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The Intersection of Informal and Formal Learning

Newsroom

The Intersection of Informal and Formal Learning

May 10, 2022

Research says students should explore careers as early as middle school to inform post-secondary education choices. But, are our school systems providing equitable access to career-connected learning for all 6-12 grades?

During the 2022 SXSW EDU Conference, which took place in Austin, Texas, I was buoyed by the post-pandemic opportunity to gather face-to-face with my peers in the K12 education and career readiness space for an insightful conversation on the topic of the intersection of informal and formal learning.

I was honored to partake in this illuminating discussion — moderated by the Hechinger Report – along with David Miyashiro Superintendent, Cajon Valley, and Tinsley Maier Co-Founder & CPO, Edgi Learning.

Here are the key takeaways from the discussion.

Middle school is the best time for kids to start exploring careers. Based on our work with several districts, we know that career exploration in the classroom works, as long as kids have a choice. In fact, 87% of middle schoolers are interested in ways to match their skills and interests with potential careers, according to our middle school career exploration grants outcomes white paper. However, it’s nearly impossible to scale the impact evenly across the county in any reasonable timeframe.

Learning beyond the classroom is the great equalizer in terms of increasing access to career-focused education. Based on ASA’s ongoing research about Gen Z, we know that more than 65 percent of students feel they would have benefited from more career exploration in middle or high school. At the same time, we know that educators have their hands full in the classroom now more than ever due to pandemic-era learning loss. Through technology, self-directed, digital-first learning experiences beyond the classroom are the best way to scale access. This gives learners the agency they crave and meet them where they are, as more than 90 percent of young people are using mobile devices. Moreover, research ASA conducted in Q4 of 2021, based on a survey of more than 2,000 teens on their use of digital tools for career exploration, shows that more than 78% agree they would use career exploration tools on their own even if it were not required.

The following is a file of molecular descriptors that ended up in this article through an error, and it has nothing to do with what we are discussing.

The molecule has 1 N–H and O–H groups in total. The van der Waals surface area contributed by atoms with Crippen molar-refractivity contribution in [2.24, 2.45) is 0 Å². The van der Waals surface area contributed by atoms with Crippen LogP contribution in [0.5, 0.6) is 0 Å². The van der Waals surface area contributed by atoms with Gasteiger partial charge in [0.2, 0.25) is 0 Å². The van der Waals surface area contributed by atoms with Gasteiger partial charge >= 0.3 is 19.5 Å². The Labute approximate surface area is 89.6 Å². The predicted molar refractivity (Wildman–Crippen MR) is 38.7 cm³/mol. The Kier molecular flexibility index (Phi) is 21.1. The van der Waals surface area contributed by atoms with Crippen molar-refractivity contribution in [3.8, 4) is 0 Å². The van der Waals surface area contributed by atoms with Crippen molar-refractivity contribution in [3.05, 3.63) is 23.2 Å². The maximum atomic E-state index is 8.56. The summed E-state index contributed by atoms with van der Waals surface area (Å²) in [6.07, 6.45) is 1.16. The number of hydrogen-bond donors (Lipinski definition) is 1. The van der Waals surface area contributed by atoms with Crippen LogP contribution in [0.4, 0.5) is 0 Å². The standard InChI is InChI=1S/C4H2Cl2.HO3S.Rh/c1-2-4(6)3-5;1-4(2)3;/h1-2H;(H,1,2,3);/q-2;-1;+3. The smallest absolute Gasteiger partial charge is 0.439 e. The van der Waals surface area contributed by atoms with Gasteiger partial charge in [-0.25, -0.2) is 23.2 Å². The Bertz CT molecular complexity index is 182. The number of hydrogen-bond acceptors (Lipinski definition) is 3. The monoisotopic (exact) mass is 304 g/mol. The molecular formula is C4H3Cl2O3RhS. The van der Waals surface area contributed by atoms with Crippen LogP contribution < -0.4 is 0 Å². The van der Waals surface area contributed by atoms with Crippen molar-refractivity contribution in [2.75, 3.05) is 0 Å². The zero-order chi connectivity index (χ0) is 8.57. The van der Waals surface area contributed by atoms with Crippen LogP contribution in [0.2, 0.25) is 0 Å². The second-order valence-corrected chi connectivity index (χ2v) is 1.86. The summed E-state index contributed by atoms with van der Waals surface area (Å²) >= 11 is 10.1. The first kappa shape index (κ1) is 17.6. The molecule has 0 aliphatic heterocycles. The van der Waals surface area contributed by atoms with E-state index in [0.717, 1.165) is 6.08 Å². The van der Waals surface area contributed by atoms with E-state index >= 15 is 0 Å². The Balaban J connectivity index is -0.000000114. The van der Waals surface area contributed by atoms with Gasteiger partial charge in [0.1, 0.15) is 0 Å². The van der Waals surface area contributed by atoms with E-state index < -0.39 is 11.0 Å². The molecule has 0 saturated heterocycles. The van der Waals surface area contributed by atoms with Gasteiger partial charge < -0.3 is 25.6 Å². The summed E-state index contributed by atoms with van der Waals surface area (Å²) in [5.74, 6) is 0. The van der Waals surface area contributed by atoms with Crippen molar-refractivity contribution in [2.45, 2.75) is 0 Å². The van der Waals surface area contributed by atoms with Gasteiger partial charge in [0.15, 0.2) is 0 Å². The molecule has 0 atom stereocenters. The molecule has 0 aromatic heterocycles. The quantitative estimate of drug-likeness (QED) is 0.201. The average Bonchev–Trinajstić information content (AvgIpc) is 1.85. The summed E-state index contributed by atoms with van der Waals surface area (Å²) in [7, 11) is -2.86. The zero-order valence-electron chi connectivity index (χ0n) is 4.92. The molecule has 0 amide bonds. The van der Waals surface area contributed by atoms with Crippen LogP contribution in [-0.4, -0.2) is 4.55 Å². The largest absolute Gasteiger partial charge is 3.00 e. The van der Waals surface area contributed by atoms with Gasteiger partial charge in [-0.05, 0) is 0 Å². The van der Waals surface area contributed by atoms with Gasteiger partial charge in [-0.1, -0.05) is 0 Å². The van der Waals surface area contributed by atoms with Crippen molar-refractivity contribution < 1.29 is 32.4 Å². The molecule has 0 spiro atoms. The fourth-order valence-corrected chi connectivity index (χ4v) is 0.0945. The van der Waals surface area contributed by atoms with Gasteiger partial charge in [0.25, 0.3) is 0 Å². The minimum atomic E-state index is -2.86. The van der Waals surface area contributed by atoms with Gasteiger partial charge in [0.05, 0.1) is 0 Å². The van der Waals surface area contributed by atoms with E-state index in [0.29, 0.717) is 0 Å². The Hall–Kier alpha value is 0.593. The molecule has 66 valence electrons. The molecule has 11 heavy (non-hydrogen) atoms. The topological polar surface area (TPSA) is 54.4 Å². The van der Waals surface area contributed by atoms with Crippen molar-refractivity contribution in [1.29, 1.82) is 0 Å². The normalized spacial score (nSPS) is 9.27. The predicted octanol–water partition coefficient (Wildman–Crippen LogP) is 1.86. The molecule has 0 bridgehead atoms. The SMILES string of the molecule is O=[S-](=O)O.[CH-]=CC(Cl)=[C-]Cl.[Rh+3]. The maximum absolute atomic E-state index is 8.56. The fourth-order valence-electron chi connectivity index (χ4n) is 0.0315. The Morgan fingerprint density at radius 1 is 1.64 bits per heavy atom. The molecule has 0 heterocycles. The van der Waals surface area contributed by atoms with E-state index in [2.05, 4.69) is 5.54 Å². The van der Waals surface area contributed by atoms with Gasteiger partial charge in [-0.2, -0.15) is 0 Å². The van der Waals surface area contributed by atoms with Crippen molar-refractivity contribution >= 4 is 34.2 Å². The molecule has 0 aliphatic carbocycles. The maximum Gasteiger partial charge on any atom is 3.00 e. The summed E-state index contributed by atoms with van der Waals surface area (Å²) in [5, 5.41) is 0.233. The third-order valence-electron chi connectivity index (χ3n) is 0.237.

Connecting career readiness learning for kids with the workforce needs of the community. Cajon Valley Union School (CVUSD) District’s World of Work program, considered as a highly successful model for early career learning, decided to connect learners with working professionals from the community. The program was made possible through a grant from ASA, and through a partnership the San Diego Workforce Partnership, one of the leading workforce groups in the country. Many of these career people from various sectors, such as real estate, military, law enforcement, and business, were well positioned to share how they were able to achieve success through non-traditional pathways. They came from diverse educational backgrounds and achieved success, as some entered the workforce immediately after school, and then went to college years later. Superintendent Miyashiro’s vision for the students in the district is happy kids engaged in healthy relationships, on a path to gainful employment. Starting in kindergarten, kids explore careers available to them in San Diego County, which helps them to develop their unique strengths, interests and values around a vocational identity. That’s a win-win for the students and their parents and the community.

Leveraging a free and innovative learn to earn model that keeps students engaged and motivated. Edgi Learning, which focuses on creating a new kind of social learning experience that gives students control over what they’re learning and how they’re learning it, offers a completely free learn to earn program for high school and college students. Students join Edgi and then they start earning in-game currency Edgi coins. This is totally made up. It’s not on the blockchain. Students earn Edgi coins, and then they can exchange that currency for real world items. “We’ve had students working toward an iPad where they can start creating graphics, and they want to become a graphic designer. So, by learning, they’re actually getting real world rewards for that,” said Maier. This is a unique way in which Edgi Learning is reaching students who normally wouldn’t have these highly engaging educational opportunities in the classroom. The company is very proud to be reaching students all around the world right now. The majority of students are in India and the Philippines. Edgi Learning is able to connect with students from around the world in this free ecosystem where they can learn and earn and make friends.

Overall, it’s clear that a blended approach to teaching kids about careers – inside and beyond the classroom – is the most effective way in which to provide all students with the knowledge they need to make informed choices to achieve their education and career goals.

Thanks for reading, and please let us know your thoughts.

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